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 Jack Spicer at the opening of the 6 Gallery, 1954

Marsden Hartley
Sustained Comedy, 1939
Oil on board
28 1/8 x 22 inches
Carnegie Museum of Art, Pittsburgh, Gift of Mervin Jules in memory of Hudson Walker


Language (White Rabbit Press, 1965). Cover design by Jack Spicer.

Marsden Hartley
Fisherman’s Last Supper, 1940–41
Oil on board
30 x 41 inches
Wadsworth Atheneum, Hartford, Connecticut


Book of Magazine Verse (White Rabbit Press, 1966). Design by Graham Mackintosh and Stan Persky.

Marsden Hartley
Adelard the Drowned, Master of the “Phantom”, circa 1938–39
Oil on board
28 x 22 inches
Frederick R. Weisman Art Museum, University of Minnesota, Minneapolis

Timothy Hyman

Marsden Hartley's “Late Courage”


Towards the end of the nineteen-thirties, at sixty-one, and almost despite himself, Marsden Hartley became what he had never been before: a painter of the human figure. To fully register the poignancy of Hartley’s final phase, one needs some sense of the long road travelled, the thirty years of cul-de-sacs and wrong turnings. He’d been a painter of the Elemental, of Mountain and Sea; or else, of symbolic still-lifes dissolving into abstraction. Either way, his art had been shaped by a long-held prohibition against any overtly “personal” subject matter. But in those final six years Hartley broke all his own rules.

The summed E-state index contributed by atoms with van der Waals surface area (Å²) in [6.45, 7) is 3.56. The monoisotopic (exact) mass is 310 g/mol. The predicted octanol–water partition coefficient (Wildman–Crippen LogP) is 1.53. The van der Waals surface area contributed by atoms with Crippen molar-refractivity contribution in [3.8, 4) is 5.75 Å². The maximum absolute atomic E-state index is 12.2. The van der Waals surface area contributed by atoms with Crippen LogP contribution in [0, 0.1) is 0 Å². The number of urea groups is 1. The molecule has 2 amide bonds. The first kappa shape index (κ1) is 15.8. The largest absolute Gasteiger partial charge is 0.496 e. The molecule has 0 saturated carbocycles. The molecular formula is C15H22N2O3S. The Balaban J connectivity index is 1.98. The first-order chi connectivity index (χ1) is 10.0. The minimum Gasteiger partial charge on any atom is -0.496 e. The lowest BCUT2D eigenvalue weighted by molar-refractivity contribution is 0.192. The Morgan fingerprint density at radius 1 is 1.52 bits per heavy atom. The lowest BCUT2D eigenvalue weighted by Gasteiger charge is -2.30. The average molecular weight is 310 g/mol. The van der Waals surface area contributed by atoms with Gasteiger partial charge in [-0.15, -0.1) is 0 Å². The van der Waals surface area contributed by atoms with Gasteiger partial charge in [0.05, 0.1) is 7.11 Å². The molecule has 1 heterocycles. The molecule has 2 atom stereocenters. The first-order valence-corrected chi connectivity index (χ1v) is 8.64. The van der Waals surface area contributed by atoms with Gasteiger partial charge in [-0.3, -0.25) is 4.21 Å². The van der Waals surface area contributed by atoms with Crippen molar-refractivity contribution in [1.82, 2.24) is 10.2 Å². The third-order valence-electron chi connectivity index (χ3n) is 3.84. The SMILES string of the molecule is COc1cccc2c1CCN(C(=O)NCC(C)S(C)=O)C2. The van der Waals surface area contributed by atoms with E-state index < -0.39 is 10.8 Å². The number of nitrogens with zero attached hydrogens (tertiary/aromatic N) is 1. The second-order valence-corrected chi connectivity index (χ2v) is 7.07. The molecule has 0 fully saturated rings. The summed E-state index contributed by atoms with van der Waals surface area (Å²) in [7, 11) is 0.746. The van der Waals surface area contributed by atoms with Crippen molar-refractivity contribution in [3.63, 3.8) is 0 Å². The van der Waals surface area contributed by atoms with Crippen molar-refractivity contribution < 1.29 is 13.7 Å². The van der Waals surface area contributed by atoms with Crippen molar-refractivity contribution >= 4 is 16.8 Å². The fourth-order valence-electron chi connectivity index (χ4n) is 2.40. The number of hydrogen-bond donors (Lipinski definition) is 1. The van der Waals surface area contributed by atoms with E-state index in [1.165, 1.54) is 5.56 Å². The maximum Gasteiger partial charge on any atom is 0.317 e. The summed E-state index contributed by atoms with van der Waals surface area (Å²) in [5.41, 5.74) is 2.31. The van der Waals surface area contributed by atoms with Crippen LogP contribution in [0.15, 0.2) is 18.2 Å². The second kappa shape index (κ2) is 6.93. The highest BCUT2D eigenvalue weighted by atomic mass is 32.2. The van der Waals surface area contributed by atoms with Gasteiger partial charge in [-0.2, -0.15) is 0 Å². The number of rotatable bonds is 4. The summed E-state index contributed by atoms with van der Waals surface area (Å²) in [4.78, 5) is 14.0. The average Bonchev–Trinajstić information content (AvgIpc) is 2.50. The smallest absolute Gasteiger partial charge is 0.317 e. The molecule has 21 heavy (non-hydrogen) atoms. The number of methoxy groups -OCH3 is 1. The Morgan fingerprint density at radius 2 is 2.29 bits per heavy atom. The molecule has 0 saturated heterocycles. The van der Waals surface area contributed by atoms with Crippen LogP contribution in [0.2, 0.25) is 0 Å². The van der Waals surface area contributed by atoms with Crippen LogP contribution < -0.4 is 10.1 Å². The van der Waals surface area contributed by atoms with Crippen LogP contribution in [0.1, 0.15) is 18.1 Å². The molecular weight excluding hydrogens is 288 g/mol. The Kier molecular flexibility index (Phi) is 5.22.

Much as I admire his late “sea-windows” and landscapes, I want here to look only at the figure paintings—mostly unknown before 1980, and not easily placed within any of the standard accounts of twentieth-century painting. Encountering for the first time the frontal, very emphatic Adelard the Drowned, I experienced an immediate recognition: here was another member of that “family” of twentieth-century painters to which I’d long given my allegiance, those I’d characterise as “building on a destroyed site.” I’m thinking here, for example, of post-1918 Léger, of Beckmann from the 1920s, and most obviously, of late Guston: artists who’ve passed through the kinds of existential demolition that would be associated with abstraction and “the void,” but who eventually retrieve from the ruins their own new imagery of the human figure. Such a figuration will tend to emphasise the heaviness of the body, as a massive construction bounded by a black contour. In all these artists, a more or less conscious over-emphasis is built into the pictorial language, a physicality so exaggerated as to signal an underlying fragility. Popular, primitive or folk idioms also feed in, an inflection of comical innocence even when their paintings are nearest to prophecy.